Many of us suffer from Googleitis – a painful, inflammatory condition of the mind created by a need to find answers on our own.
I made that up but I think it’s true.
For example, if you search for “Core Exercises” in Google or Bing or Yahoo, you’ll get upwards of 125,000,000 things to look through and then you have to figure out if what the site presents is something you can do or should do.
One of the more popular drills that shows up on fitness or “work-out” sites for “core exercises” is the Swiss Ball Sit-Up (or a small variation of it as the Swiss Ball Crunch).
It’s touted as a great way to “strengthen your core muscles, including your abdominal muscles, back muscles, and the muscles around the pelvis” (Mayo Clinic) and a sit-up on the swiss ball is supposedly better because “the shape of the ball creates an unstable environment on which to do core training and strength training programs that strengthen the stabilizer muscles of the body.” (Livestrong.com)
So, let’s deconstruct it.
A plain, old-school sit-up is a very difficult exercise to do properly – on the floor or anywhere else.
To do the sit-up correctly, you must curl the trunk up while maintaing a solid, neutral position of the lower back and without using the hip flexors to pull your spine up (since the hip flexors connect from the lumbar spine to the pelvis and upper thigh). To do this, you have to anchor the pelvis while simultaneously using the same muscles to help the trunk curl. Most people don’t have that kind of strength and control so instead, they use the hip flexor to sit up, pulling on the lumbar spine, legs come off the floor, creating a shearing (or slipping) force between the lumbar vertebrae. And there isn’t any joint in the body that likes or wants shear force.
Here’s an example. Watch for the slight upward movement of the legs (this happens at the end of the first sit-up). This motion of the legs indicates that she used her hip flexors instead of her abdominal muscles to perform the curl and that the drill is actually too hard (and one other thing to note is how much extra curve she has in her upper back at the end of the sit-up).
Range of motion. Now that you’ve seen a standard sit-up, imagine what happens when you try this on an unstable base like a swiss ball. The argument for the ball is that it increases the range of motion that the trunk works through and therefore increases the muscle work. Well, your spine isn’t designed to be put through large excursions of motion as, for example, the knee. The spine is best suited for small movements to help position your extremities. Training it through this large of a motion is both unnecessary and risky.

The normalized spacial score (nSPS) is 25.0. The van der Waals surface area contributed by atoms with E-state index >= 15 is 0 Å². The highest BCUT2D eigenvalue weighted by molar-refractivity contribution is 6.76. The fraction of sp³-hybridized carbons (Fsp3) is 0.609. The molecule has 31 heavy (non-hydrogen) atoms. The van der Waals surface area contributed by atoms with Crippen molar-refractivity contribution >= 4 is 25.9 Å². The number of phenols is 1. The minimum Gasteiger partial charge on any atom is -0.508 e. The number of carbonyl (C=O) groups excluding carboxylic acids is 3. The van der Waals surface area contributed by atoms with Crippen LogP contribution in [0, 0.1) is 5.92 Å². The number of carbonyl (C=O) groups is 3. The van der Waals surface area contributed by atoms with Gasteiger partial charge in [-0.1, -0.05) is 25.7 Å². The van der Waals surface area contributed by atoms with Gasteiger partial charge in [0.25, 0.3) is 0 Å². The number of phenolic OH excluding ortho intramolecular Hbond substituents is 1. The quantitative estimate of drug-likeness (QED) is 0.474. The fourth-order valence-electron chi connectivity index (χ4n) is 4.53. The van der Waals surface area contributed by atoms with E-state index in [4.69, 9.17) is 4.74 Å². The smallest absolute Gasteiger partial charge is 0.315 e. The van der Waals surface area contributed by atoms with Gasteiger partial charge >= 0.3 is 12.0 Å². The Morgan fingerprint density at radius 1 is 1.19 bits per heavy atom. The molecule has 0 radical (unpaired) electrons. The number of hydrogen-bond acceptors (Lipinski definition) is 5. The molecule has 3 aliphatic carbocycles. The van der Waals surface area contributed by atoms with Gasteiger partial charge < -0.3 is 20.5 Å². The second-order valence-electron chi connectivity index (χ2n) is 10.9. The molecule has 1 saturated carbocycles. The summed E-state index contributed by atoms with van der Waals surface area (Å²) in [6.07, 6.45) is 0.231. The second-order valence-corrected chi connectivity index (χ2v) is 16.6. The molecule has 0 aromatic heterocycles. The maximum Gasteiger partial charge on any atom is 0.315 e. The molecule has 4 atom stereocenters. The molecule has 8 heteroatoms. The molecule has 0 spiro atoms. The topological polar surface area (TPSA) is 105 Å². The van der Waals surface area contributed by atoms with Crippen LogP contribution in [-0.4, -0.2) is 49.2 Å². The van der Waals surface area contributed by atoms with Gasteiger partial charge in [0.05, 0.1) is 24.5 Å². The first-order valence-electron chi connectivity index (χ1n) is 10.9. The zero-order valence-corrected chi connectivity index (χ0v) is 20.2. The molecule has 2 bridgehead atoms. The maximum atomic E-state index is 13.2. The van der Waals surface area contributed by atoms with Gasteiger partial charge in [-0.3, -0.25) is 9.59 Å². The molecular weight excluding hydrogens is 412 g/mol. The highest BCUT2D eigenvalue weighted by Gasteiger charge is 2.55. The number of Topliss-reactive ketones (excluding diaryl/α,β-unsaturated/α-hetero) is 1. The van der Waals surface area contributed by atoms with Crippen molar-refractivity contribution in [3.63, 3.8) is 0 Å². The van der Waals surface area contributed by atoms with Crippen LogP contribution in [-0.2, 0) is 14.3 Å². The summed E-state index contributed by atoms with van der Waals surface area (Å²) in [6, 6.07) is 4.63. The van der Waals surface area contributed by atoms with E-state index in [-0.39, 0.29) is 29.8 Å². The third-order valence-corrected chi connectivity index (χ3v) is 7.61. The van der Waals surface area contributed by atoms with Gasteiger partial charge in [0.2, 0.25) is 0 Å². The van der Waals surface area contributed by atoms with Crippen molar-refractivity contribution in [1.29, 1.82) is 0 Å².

Spinal Pressures. The compression forces of the sit-up exceed safe limits and go even higher with the swiss ball. A sit-up generates approximately 3500 Newtons of pressure or roughly 786 pounds of force. According to Dr. Stuart McGill and The National Institute for Occupational Safety and Health (NIOSH), pressures above 3300 Newtons correlates highly with more lower back injury and pain. A sit up on the swiss ball nearly doubles the spinal pressure of a traditional curl up.*
Time. I don’t know about you but I have a limited amount of time to spend on training and exercise. Isolating types of exercise – as in the swiss ball sit-up – just lengthen my routine. I want a routine that’s focused, with exercises that are spine-friendly, and get a lot done in a short amount of time.
Plank. Almost any version of the plank – forearm, tall, side – is a good choice for challenging multiple muscle groups (trunk, buttocks/hips, shoulders, abdominals) and have been shown to be spine friendly with lower spinal forces.
Back Slider X. This one requires you to use a lot of muscle and coordinate the motion. The motion of the arms will automatically cause a contraction in the core muscles.
Standing Plank Burner. This is an original drill I created for a client who could not do a plank because her right great toe didn’t like the position it was in. It’s much more difficult than it looks and is a great way to work your core muscles in an upright position.
Bottom line, you have a lot of other, better choices than a Swiss Ball Sit-Up to challenge the core muscles while sparing your spine. Yes, the Swiss Ball Sit-Up might strengthen your abdominal muscles but the price may be weak back that sets you more than a week back.
For an organized and detailed approach to core strengthening, get my book, “Build a Rock Solid Core“.
*McGill, S. M. (2004). Spinal Pressures in the Curl Up. Ultimate Back Fitness and Performance. Waterloo, Ontario, Wabuno: 235.